Chinese Payments and Sanctions Compliance

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30 November 2012
Arin Ray

Abstract

A survey-based study by Celent and sponsored by Dow Jones Risk & Compliance explores the growing importance of the Chinese Renminbi in international payments, and bank activities and future plans on and around the use of Chinese Commercial Code (CCC).

In the report, Chinese Payments and Sanctions Compliance, Celent studies the growing use of the Chinese currency in international trade settlement and technological challenges associated with handling and monitoring international payments. The report focuses particularly on the use of Chinese Commercial Code in international payments involving China.

China’s economy has grown rapidly over the last decade to become the world’s second biggest economy, largely propelled by its international trade. Yet China’s currency accounts for a small proportion of international trade settlement. Chinese authorities are making concerted efforts to internationalize their currency. Their efforts are bearing fruit, as observed from the RMB’s increasing use in cross-border trade settlement. China is also among the highest recipients of remittances in the world.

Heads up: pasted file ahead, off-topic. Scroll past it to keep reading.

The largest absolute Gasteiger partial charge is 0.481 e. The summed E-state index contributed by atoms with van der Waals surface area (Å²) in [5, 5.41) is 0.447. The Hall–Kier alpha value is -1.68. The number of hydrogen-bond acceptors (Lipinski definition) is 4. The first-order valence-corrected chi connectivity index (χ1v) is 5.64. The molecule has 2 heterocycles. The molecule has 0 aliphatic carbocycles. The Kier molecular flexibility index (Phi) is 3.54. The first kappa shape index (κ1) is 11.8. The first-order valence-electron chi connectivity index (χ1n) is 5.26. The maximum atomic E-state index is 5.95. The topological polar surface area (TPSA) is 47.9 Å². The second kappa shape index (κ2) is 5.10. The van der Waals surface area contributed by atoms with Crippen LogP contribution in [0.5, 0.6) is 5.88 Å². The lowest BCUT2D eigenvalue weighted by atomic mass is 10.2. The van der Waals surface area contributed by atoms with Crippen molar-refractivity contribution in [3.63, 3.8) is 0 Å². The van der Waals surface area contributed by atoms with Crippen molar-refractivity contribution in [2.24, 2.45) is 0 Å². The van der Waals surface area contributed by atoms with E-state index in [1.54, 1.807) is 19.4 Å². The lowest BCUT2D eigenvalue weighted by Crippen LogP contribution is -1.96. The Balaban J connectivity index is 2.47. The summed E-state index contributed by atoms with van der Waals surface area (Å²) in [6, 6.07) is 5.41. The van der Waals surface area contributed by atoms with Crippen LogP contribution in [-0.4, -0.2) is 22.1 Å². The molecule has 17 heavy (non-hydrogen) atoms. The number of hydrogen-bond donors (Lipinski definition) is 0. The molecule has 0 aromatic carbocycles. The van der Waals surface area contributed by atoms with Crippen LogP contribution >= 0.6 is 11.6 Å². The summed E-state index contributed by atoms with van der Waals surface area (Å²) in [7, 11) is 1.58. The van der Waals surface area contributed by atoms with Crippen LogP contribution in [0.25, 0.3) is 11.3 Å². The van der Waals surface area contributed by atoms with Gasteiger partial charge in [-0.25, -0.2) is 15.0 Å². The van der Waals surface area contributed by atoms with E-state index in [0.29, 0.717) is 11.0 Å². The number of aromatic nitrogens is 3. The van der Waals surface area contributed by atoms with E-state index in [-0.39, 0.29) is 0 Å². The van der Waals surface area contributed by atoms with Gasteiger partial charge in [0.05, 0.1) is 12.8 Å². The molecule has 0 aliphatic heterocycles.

“Along with the formal inflow of funds, the size of illicit fund flows is also significant in China. This makes money laundering risk inherent in international RMB transactions,” says Arin Ray, an analyst with Celent’s Securities & Investments Group and author of the report. “Adoption levels of best practices in anti-money laundering (AML) are moderate in Chinese banks at present.”

There are a number of issues that make AML operations challenging in the Chinese context. Celent conducted a survey among different banks to understand the specific issues involved in dealing with Chinese names in international transactions. Findings of the report include:

  • One major technological challenge in handling and monitoring international transactions lies in the area of use of Chinese names and Chinese characters and transliterating them for transaction monitoring purposes.
  • Chinese Commercial Code represents significant compliance risks. CCC is commonly used in international payments, but is not widely applied to AML. Only some leading global banks have advanced use of CCC and use them in multiple processes.
  • However, few banks are addressing this issue seriously at the moment as most banks await some industrywide standards and frameworks to emerge. In over half of the banks surveyed, CCC-related issues are handled manually by internal teams.
  • The current regulatory requirements regarding CCC are minimal. Authorities need to pay adequate attention and develop industrywide standards to make CCC viable.

This 32-page report contains 18 figures and 4 tables.

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Insight details

Content Type
Reports
Focus
Industry Trends, Risk Management & Compliance
Location
Asia-Pacific